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04/17/10

Permalink 04:17:00 pm, by admin Email , 114 words   English (US) utf8
Categories: Heirloom Embroidery

Nerdlepoint

Slides from my all but ad-hoc presentation on geeky needlework at Beaver Bar Camp, where I talked about Mary Rhodes who was a math genius or as they called them during World War II then "computer" or "human computer" involved in decrpytion at Bletchley Park before she became a needlework designer and writer and taught the Rhodes stitch. Then due to user interest we went on to Hilton Stitches. It's essentially just stitch diagrams and 2 examples of geeky needlepoint that I found online. I also brought one of Mary Rhodes' books and Teach Yourself Needlepoint by Jo Ippolito Christensen which has a picture and chart of a circuit in needlepoint (from a postage stamp.)

10/05/09

Permalink 05:38:00 pm, by admin Email , 100 words   English (US) utf8
Categories: Free-style Embroidery

Doodling Designs

I'm taking a class called "Doodling Designs" with Susan Sorrell through Joggles. It's a lot of fun and I'm stretching myself quite a bit.

Some photos of some of my work from class:


Week 1:

curly lines drawn with a stick
Doodle outlined on painted interfacing


Week 2:


embroidered collage outline on purple
This is still a work in progress


Week 3:

Cabbage Stamp on Fabric
This is actually a stamp I made a few years ago for a postal letterbox.


Week 4 (this week):

Dog Art Quilt WIP

This is still in progress as well. If you like it, it is destined for the auction at the Dog Scout Mini-camp in Texas the first week of December and I'm sure they'd be happy to take advance bids.

Permalink 05:38:00 pm, by admin Email , 100 words   English (US) utf8
Categories: Draw Something Every Day

Doodling Designs

I'm taking a class called "Doodling Designs" with Susan Sorrell through Joggles. It's a lot of fun and I'm stretching myself quite a bit.

Some photos of some of my work from class:


Week 1:

curly lines drawn with a stick
Doodle outlined on painted interfacing


Week 2:


embroidered collage outline on purple
This is still a work in progress


Week 3:

Cabbage Stamp on Fabric
This is actually a stamp I made a few years ago for a postal letterbox.


Week 4 (this week):

Dog Art Quilt WIP

This is still in progress as well. If you like it, it is destined for the auction at the Dog Scout Mini-camp in Texas the first week of December and I'm sure they'd be happy to take advance bids.

09/07/09

Permalink 04:59:00 pm, by admin Email , 90 words   English (US) utf8
Categories: Other Fibre Arts

A Minor Obsession

Folding Ort Box, in progress

Earlier this year, my ANG chapter Cyberpointers did Marilyn Owen's Folding Ort Box out of the Chapter Project Book. I wasn't able to work on it at that time, but started it about a month ago. In the last few weeks, it has become a minor obsession for some reason. Part of it might be that I'm completely enamored of the colors I picked - which are nothing like my usual colors. I know part of it is that I'm looking forward to having the finished project to use as well.

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08/06/09

Permalink 10:06:00 pm, by admin Email , 356 words   English (US) utf8
Categories: Canvaswork / Needlepoint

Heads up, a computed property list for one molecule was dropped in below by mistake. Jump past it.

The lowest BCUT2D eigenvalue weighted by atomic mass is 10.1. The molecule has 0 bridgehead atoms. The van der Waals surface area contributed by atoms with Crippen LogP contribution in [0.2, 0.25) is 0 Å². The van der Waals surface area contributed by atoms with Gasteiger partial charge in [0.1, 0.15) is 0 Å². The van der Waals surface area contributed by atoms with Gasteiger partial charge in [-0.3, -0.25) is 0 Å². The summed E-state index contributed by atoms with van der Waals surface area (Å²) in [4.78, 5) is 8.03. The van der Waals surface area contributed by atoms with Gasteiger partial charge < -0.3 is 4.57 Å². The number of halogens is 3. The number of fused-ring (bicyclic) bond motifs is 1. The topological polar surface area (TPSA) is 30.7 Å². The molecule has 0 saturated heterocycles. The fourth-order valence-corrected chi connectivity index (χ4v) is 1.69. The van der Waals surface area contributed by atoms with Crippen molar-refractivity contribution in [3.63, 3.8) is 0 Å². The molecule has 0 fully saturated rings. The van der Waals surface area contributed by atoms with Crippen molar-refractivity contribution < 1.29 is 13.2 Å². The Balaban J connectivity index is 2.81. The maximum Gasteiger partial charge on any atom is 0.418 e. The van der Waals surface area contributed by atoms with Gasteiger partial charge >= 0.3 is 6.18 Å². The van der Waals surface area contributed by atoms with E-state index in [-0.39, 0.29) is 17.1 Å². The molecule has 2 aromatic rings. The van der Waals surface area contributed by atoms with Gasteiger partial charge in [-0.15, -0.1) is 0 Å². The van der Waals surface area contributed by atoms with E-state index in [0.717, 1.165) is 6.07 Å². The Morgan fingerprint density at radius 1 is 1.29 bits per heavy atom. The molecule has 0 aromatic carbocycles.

Continuous Wrapping Stitch

Continuous Wrapping is a stitch used in Casalguidi, a traditional Italian embroidery done on a counted ground that is very dimensional. I learned this stitch as part of the EGA Correspondence Course "Casalguidi and Lavender" by Barbara M. Kershaw. My photos are from my piece from that course, however, I think this stitch could have some very interesting uses on a needlepoint canvas where you want a strong, dimensional line, and I'm looking forward to trying that.

You start with 3 threads, 2 core threads and the working thread. The 2 core threads should be the same length, twice the desired length of the finished wrap plus 8". The working thread should be about 4" shy of double the length of the core threads (four times the desired length of the finished wrap plus about 4".) Thread your 2 core threads onto a needle. Stitch down on one side of a canvas thread and back up next to it. Remove the needle and even out the threads so that there are 4 even length tails coming out the front.
Attached Core of Continuous Wrap

Thread up your working thread and start it right next to the core. At this point you will want to clamp your hooped or framed canvas to your table or frame. If you don't have a wide clamp, you'll probably need 2.
Casalguidi piece clamped to futon arm

Here's how I hold the two core threads most of the time:
Holding core threads in left hand between thumb and middle finger with first finger underneath

Wrap the wrapping thread clockwise around the core until you get the desired length. (You probably would want to wrap counter-clockwise if you were using Z-twist Brazilian embroidery floss, but I haven't tried it yet.) Finish off the wrap with a buttonhole stitch (ie putting your thread behind the previous wrap.) If you want to put your work aside before you are to the end of the wrap, you can use a loose buttonhole stitch to temporarily hold your work.
wrapping finished

Take all 5 threads to the back in one hole where you want the end of your wrap to be tethered. Then work the ends in in singles or pairs.
Finished Continuous Wrap before couching

Finally, using a 4th thread couch the wrap down where you want it to go.
Couching Down the Continuous Wrap

The finished Continuous Wrap on my sample piece:
The finished Continuous Wrap

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